For decades, water conservationists have recommended dozens of small changes which aim to conserve water usage at home. We’ve all heard some of these tips: shut off the water while you brush your teeth, cut your showers short or turn off the faucet while washing the dishes. Realistically, though, how many gallons of water are saved from these small steps? Are these tiny changes truly effective, or does it only work if tens of millions of people commit to the practice?
Believe it or not, the savings are significant. According to the University of Chicago’s College of Family and Consumer Sciences, 61 percent of indoor household water usage occurs in the bathroom.
Imagine this: 90 glasses of water per day are saved by a single person turning off the tap. That’s a total of 27 billion glasses of water every single day if everyone chipped in. If such a small habitual change make that kind of impact, imagine the kind of effect that larger-scale change can have!
With Earth Day just around the corner, it’s an excellent time to “think beyond the bathroom,” to reevaluate the kind of water conservation practices you’re incorporating at home, and to consider a few more which take only a little bit of time and effort to get off the ground.
New water-saving actions to take today
- Don’t run the washing machine or dishwasher unless they’re full.
Half-loads of laundry and a handful of dishes in the dishwasher waste a significant amount of water. Older washing machines use around 30 gallons of water per load depending on the model, while older dishwasher models go through an average of 10 gallons to get your dishes clean. That water usage adds up, especially if you’re running these appliances while they’re half-empty.
- Consider water-conserving appliances when it comes time to upgrade.
Older appliances aren’t subject to the same energy-and-water-saving standards expected of newer models. Newer washing machine models are designed to use up to 50 percent less water, while new dishwashers cut their water usage by a third. Many new models are held to Energy Star certifications, which require a 45 percent reduction in water usage for washing machines and 3.5 gallons or fewer per load of dishes. Look for the Energy Star certification symbol if you’re in the market to replace an aging or worn out washing machine or dishwasher. Not only do newer appliances use less water, they’re not as prone to leaks as an aging or worn-out one, which leads us to our next water-saving change…
- Check your pipes for leaks.
Not only do leaks damage your home, but they’re a sneaky source of wasted water.
According to the U.S. Environmental Protection Agency (EPA), 1 in 10 American homes have household leaks which waste 90 gallons of water per day. This adds up to 1 trillion gallons of wasted water per year — enough water for 11 million households. Leaks are such a pervasive problem that the EPA created an awareness program just to educate property owners on how to identify and fix leaks that may have otherwise gone unnoticed. “Fix A Leak Week” is now in its 10th year.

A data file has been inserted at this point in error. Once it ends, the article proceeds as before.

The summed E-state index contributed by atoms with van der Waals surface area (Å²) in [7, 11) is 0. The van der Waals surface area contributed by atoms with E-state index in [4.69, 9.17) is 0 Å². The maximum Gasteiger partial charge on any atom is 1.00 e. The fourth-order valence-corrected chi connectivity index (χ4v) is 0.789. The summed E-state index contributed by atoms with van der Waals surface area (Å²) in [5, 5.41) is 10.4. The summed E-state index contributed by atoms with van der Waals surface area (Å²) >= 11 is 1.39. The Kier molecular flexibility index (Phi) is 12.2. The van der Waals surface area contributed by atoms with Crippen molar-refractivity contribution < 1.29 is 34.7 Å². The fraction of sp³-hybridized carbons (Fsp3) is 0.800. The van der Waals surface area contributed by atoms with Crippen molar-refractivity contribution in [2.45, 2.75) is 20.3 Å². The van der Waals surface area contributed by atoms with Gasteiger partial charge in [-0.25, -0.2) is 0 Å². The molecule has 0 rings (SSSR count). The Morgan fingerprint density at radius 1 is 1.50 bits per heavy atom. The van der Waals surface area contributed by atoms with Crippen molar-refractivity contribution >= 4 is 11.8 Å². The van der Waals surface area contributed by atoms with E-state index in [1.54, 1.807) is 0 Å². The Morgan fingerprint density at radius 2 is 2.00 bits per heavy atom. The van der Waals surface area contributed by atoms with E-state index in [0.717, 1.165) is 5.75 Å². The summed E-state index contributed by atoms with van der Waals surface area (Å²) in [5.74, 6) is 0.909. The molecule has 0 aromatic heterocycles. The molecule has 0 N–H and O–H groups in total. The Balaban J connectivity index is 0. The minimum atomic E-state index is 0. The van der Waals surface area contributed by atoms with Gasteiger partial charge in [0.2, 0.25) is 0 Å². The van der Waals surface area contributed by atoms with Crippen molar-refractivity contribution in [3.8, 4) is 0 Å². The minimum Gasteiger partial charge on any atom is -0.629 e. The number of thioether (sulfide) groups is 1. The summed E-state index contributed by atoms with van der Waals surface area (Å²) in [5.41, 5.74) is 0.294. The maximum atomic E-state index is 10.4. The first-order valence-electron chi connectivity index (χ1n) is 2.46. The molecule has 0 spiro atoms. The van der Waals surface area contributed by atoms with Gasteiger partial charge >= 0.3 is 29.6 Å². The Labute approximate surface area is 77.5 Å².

The EPA recommends a quick examination of your faucets and toilets, the two biggest sources of bathroom leaks, as well as a close examination of your water bill.
- Water your lawn in a smart manner.
According to Consumer Reports, 29 percent of household water usage is attributed to lawns and landscaping. That’s the single most water-intensive process on your property, indoors or out. In places like California which have struggled with water, tough new regulations crack down on lawn watering, often seen as an unnecessary waste of water during dry spells and droughts.
There are a few factors to blame here. First is the sheer amount of water required: .62 gallons per square foot, which means that a homeowner could easily use 620 gallons on a 1,000-square-foot lawn. Second is application and execution: many lawns are not landscaped for effective water usage, nor are all sprinklers placed in a way which maximizes efficiency.
Thinking globally about water use
Here in the United States, we have not experienced water shortages like there have been in other parts of the world. In these places around the world, like in the Middle East, cutting showers short isn’t enough. These areas simply need more sources of water to help supplement the demand for average daily water use.
Getting these “new sources” is not as simple as Moses hitting the rock in the Sinai desert. Moses had Divine intervention on his side – we have advanced technology, brilliant minds and the will to make it happen, too!
That’s why Islands of Peace, through a partnership with EcoloBlue, launched the Water from the Air project, an initiative which utilizes Atmospheric Water Generation (AWG) to generate clean, drinking water for communities and institutions in Israel that need water. The project also includes the world’s first AWG-generated water bottling plant, creating good, sustainable jobs in the process. Using biodegradable plastic bottles, the plant will be the first in the world to package and distribute AWG-generated water, providing life-changing and life-saving water to many in the Middle East.